- A number of submitters from across all the sector groups are
concerned that land based impacts and other non-fishing threats
are not addressed.
- A number of submitters say that the consultation document is
overly complicated and difficult to interpret. Some even suggest
the document is deliberately confusing and misleading.
- Tangata whenua submitters say that the MPA policy cannot be
seen as a bicultural approach to biodiversity management and therefore
fails to meet the objectives of the NZBS.
on Biological Diversity
- A number of submitters are concerned that reference to the CBD
is not included in the draft MPA policy.
- Many submitters comment that the 10% is unclear, ambiguous and
- Submitters then split into three camps, those that:
- Support a protection target of 10% (generally individual and
community groups, and some conservation boards)
- Seek a target greater than 10% (environmental NGOs)
- Oppose the 10% target (tangata whenua, recreational fishers,
and industry submitters).
- All environmental NGOs express concern with the proposed definition
and scope of the policy. They say the current scope is too narrow
and they wish to see the definition and scope of the policy amended
to reflect "international understanding of the key features of
- Tangata whenua submitters strongly disagree with proposed definition
and policy saying it appears geared towards the establishment
of marine reserves and the exclusion of biodiversity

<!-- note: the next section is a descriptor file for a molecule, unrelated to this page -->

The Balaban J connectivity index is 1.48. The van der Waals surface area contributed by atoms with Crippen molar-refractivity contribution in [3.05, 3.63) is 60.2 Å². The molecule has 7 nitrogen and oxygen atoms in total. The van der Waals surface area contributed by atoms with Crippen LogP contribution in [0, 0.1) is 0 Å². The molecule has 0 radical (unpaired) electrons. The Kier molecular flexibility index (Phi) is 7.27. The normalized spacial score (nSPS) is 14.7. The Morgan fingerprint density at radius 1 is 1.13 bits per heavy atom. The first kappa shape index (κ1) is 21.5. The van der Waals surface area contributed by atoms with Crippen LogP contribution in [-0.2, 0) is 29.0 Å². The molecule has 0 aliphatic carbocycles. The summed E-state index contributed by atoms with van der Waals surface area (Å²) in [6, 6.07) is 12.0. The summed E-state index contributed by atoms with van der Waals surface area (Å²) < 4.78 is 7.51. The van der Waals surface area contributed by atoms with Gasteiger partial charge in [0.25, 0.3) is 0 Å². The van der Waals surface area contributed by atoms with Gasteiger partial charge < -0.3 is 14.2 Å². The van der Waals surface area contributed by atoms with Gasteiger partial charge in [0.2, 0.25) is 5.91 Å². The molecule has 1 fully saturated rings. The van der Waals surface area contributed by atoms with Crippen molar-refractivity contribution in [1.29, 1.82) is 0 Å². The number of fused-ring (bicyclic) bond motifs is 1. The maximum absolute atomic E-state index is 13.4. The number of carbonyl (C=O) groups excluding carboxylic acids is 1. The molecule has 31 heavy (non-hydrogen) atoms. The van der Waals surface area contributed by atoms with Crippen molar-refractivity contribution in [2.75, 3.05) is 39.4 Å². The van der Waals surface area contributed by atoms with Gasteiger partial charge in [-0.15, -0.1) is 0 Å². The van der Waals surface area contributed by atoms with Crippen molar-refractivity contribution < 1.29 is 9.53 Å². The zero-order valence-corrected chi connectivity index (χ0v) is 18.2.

maintenance and protection within a sustainable utilisation model.
They call for a more balanced and holistic approach to managing
in the EEZ
- Environmental NGOs support the establishment of MPAs in the
- ECO and Forest and Bird Central Office believe that the scope
should further be expanded to the continental shelf.
- ECO also wants to see internal waters included.
- The Petroleum Association of New Zealand (PEANZ) provided Government
with a legal opinion that suggests establishing MPAs in the EEZ
may not be within New Zealand's domestic jurisdiction.
- A number of submitters are concerned that land based impacts
and other non-fishing threats such as those caused by shipping/transport
are not addressed.
- All industry groups want the MPA policy to include a clearer
explanation of what constitutes a legal property right and why
property rights need to be recognised.
- Tangata whenua submitters insist that commercial and customary
property rights should not be undermined by the MPA policy.
- ECO says that "public rights should take priority over private
- Recreational fishers ask for their rights (along with the rights
of the public) to be clearly defined and recognised in the policy.
- The New Zealand Marine Sciences Society (NZMSS) notes that the
policy does not address issues relating to displaced fishing effort
resulting from the establishment of MPAs; and, some seafood industry
submitters also raise this.
- ECO points out that Fisheries Act closures are not permanent
and should not therefore qualify as MPAs.
- Forest and Bird Central Office sees fishing as an "unreasonable
activity" in a MPA, "just as mining has been accepted as an unreasonable
- There appears to be little support for including cable protection
zones as MPAs.
- There is considerable uncertainty as to how stock strategies
will contribute to MPAs.
- Submitters from across almost all the sector groups want the
IUCN principles on marine protected areas to be taken into account
in developing a classification framework and associated management
units or regions.
- Many submitters note that the proposed timeline is unrealistic
- Tangata whenua and industry submitters in particular have little
faith in the operating plan and do not support it.